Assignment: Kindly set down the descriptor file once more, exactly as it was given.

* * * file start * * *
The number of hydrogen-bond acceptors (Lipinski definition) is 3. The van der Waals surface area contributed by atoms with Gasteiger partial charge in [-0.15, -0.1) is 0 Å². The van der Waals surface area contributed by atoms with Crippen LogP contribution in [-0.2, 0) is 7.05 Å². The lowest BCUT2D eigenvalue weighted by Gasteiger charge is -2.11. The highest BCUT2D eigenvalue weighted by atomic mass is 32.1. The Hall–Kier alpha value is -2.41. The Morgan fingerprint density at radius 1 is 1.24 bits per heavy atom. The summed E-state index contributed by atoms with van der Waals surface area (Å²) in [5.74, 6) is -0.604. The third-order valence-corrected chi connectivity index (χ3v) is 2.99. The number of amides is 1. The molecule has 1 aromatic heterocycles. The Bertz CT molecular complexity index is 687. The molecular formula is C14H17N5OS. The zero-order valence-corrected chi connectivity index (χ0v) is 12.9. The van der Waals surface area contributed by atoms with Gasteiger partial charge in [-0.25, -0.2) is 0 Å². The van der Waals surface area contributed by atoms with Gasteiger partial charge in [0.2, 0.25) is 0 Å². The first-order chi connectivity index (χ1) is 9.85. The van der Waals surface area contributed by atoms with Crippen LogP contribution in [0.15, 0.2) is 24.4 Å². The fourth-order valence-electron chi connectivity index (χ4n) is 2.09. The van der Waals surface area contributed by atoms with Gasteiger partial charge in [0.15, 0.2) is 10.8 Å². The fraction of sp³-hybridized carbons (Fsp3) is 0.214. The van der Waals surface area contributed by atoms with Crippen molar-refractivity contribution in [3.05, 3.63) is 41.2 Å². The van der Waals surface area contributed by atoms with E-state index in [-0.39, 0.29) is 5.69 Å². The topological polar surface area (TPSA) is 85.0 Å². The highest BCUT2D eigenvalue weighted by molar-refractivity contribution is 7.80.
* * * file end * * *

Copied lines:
The number of hydrogen-bond acceptors (Lipinski definition) is 3. The van der Waals surface area contributed by atoms with Gasteiger partial charge in [-0.15, -0.1) is 0 Å². The van der Waals surface area contributed by atoms with Crippen LogP contribution in [-0.2, 0) is 7.05 Å². The lowest BCUT2D eigenvalue weighted by Gasteiger charge is -2.11. The highest BCUT2D eigenvalue weighted by atomic mass is 32.1. The Hall–Kier alpha value is -2.41. The Morgan fingerprint density at radius 1 is 1.24 bits per heavy atom. The summed E-state index contributed by atoms with van der Waals surface area (Å²) in [5.74, 6) is -0.604. The third-order valence-corrected chi connectivity index (χ3v) is 2.99. The number of amides is 1. The molecule has 1 aromatic heterocycles. The Bertz CT molecular complexity index is 687. The molecular formula is C14H17N5OS. The zero-order valence-corrected chi connectivity index (χ0v) is 12.9. The van der Waals surface area contributed by atoms with Gasteiger partial charge in [-0.25, -0.2) is 0 Å². The van der Waals surface area contributed by atoms with Gasteiger partial charge in [0.2, 0.25) is 0 Å². The first-order chi connectivity index (χ1) is 9.85. The van der Waals surface area contributed by atoms with Crippen LogP contribution in [0.15, 0.2) is 24.4 Å². The fourth-order valence-electron chi connectivity index (χ4n) is 2.09. The van der Waals surface area contributed by atoms with Gasteiger partial charge in [0.15, 0.2) is 10.8 Å². The fraction of sp³-hybridized carbons (Fsp3) is 0.214. The van der Waals surface area contributed by atoms with Crippen molar-refractivity contribution in [3.05, 3.63) is 41.2 Å². The van der Waals surface area contributed by atoms with E-state index in [-0.39, 0.29) is 5.69 Å². The topological polar surface area (TPSA) is 85.0 Å². The highest BCUT2D eigenvalue weighted by molar-refractivity contribution is 7.80.